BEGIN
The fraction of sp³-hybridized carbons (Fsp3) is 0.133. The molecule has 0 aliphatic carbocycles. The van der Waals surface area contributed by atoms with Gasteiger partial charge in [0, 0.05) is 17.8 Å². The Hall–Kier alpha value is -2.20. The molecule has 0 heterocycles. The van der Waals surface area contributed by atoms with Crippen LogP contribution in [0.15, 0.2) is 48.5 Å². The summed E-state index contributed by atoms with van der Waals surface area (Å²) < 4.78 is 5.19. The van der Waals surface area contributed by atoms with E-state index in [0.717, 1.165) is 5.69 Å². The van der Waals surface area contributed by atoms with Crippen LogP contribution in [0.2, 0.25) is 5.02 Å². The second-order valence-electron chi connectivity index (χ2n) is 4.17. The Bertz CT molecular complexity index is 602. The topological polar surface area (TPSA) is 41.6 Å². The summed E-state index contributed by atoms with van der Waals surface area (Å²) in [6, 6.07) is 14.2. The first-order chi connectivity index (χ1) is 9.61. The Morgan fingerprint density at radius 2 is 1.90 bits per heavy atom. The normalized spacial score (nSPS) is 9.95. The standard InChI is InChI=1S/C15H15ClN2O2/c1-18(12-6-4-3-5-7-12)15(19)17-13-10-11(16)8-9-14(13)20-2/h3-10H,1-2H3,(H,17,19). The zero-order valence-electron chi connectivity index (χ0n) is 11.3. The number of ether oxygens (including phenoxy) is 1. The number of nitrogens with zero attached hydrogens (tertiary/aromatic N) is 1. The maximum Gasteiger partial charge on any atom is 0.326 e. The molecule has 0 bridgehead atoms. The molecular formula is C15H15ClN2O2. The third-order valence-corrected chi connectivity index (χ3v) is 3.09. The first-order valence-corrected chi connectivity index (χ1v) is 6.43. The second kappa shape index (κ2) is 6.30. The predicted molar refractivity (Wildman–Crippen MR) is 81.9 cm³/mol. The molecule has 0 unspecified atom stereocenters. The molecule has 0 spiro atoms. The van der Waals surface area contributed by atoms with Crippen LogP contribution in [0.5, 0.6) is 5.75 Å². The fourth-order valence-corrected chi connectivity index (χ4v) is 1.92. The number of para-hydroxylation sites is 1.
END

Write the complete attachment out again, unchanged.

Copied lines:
The fraction of sp³-hybridized carbons (Fsp3) is 0.133. The molecule has 0 aliphatic carbocycles. The van der Waals surface area contributed by atoms with Gasteiger partial charge in [0, 0.05) is 17.8 Å². The Hall–Kier alpha value is -2.20. The molecule has 0 heterocycles. The van der Waals surface area contributed by atoms with Crippen LogP contribution in [0.15, 0.2) is 48.5 Å². The summed E-state index contributed by atoms with van der Waals surface area (Å²) < 4.78 is 5.19. The van der Waals surface area contributed by atoms with E-state index in [0.717, 1.165) is 5.69 Å². The van der Waals surface area contributed by atoms with Crippen LogP contribution in [0.2, 0.25) is 5.02 Å². The second-order valence-electron chi connectivity index (χ2n) is 4.17. The Bertz CT molecular complexity index is 602. The topological polar surface area (TPSA) is 41.6 Å². The summed E-state index contributed by atoms with van der Waals surface area (Å²) in [6, 6.07) is 14.2. The first-order chi connectivity index (χ1) is 9.61. The Morgan fingerprint density at radius 2 is 1.90 bits per heavy atom. The normalized spacial score (nSPS) is 9.95. The standard InChI is InChI=1S/C15H15ClN2O2/c1-18(12-6-4-3-5-7-12)15(19)17-13-10-11(16)8-9-14(13)20-2/h3-10H,1-2H3,(H,17,19). The zero-order valence-electron chi connectivity index (χ0n) is 11.3. The number of ether oxygens (including phenoxy) is 1. The number of nitrogens with zero attached hydrogens (tertiary/aromatic N) is 1. The maximum Gasteiger partial charge on any atom is 0.326 e. The molecule has 0 bridgehead atoms. The molecular formula is C15H15ClN2O2. The third-order valence-corrected chi connectivity index (χ3v) is 3.09. The first-order valence-corrected chi connectivity index (χ1v) is 6.43. The second kappa shape index (κ2) is 6.30. The predicted molar refractivity (Wildman–Crippen MR) is 81.9 cm³/mol. The molecule has 0 unspecified atom stereocenters. The molecule has 0 spiro atoms. The van der Waals surface area contributed by atoms with Crippen LogP contribution in [0.5, 0.6) is 5.75 Å². The fourth-order valence-corrected chi connectivity index (χ4v) is 1.92. The number of para-hydroxylation sites is 1.